Focal laser ablation as clinical treatment of prostate cancer: report from a Delphi consensus project
A. van Luijtelaar, B.M. Greenwood, H.U. Ahmed, A.B. Barqawi, E. Barret, J.G.R. Bomers, M.A. Brausi, P.L. Choyke, M.R. Cooperberg, S. Eggener, J.F. Feller, F. Frauscher, A.K. George, R.G. Hindley, S.F.M. Jenniskens, L. Klotz, G. Kovacs, U. Lindner, S. Loeb, D.J. Margolis, L.S. Marks, S. May, T.D. Mcclure, R. Montironi, S.G. Nour, A. Oto, T.J. Polascik, A.R. Rastinehad, T.M. De Reyke, J.S. Reijnen, J.J.M.C.H. de la Rosette, J.P.M. Sedelaar, D.S. Sperling, E.M. Walser, J.F. Ward, A. Villers, S. Ghai and J.J. Fütterer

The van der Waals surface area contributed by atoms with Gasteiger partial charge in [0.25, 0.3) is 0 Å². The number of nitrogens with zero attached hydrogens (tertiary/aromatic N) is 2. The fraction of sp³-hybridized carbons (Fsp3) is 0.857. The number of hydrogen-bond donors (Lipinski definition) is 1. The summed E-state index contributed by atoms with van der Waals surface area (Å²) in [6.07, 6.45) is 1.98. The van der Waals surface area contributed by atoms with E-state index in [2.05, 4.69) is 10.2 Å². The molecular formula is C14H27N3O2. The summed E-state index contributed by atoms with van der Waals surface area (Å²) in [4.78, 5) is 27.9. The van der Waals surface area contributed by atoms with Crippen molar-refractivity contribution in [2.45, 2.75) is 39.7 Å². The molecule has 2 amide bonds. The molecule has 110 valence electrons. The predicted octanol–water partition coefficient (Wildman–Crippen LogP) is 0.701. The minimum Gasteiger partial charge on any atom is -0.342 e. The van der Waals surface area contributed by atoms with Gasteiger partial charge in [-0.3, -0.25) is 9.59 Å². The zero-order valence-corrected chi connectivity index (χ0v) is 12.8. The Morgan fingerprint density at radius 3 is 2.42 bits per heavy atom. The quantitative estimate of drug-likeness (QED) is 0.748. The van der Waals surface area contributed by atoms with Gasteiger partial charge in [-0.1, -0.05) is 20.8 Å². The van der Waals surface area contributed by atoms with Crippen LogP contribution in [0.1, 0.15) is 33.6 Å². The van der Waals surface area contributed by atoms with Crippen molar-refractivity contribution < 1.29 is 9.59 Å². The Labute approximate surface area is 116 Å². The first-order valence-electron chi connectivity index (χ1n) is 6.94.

To define the role of focal laser ablation (FLA) as clinical treatment of prostate cancer (PCa) using the Delphi consensus method. A panel of international experts in the field of focal therapy (FT) in PCa conducted a collaborative consensus project using the Delphi method. Experts were invited to online questionnaires focusing on patient selection and treatment of PCa with FLA during four subsequent rounds. After each round, outcomes were displayed, and questionnaires were modified based on the comments provided by panelists. Results were finalized and discussed during face-to-face meetings. Thirty-seven experts agreed to participate, and consensus was achieved on 39/43 topics. Clinically significant PCa (csPCa) was defined as any volume Grade Group 2 [Gleason score (GS) 3+4]. Focal therapy was specified as treatment of all csPCa and can be considered primary treatment as an alternative to radical treatment in carefully selected patients. In patients with intermediate-risk PCa (GS 3+4) as well as patients with MRI-visible and biopsy-confirmed local recurrence, FLA is optimal for targeted ablation of a specific magnetic resonance imaging (MRI)-visible focus. However, FLA should not be applied to candidates for active surveillance and close follow-up is required. Suitability for FLA is based on tumor volume, location to vital structures, GS, MRI-visibility, and biopsy confirmation. Focal laser ablation is a promising technique for treatment of clinically localized PCa and should ideally be performed within approved clinical trials. So far, only few studies have reported on FLA and further validation with longer follow-up is mandatory before widespread clinical implementation is justified.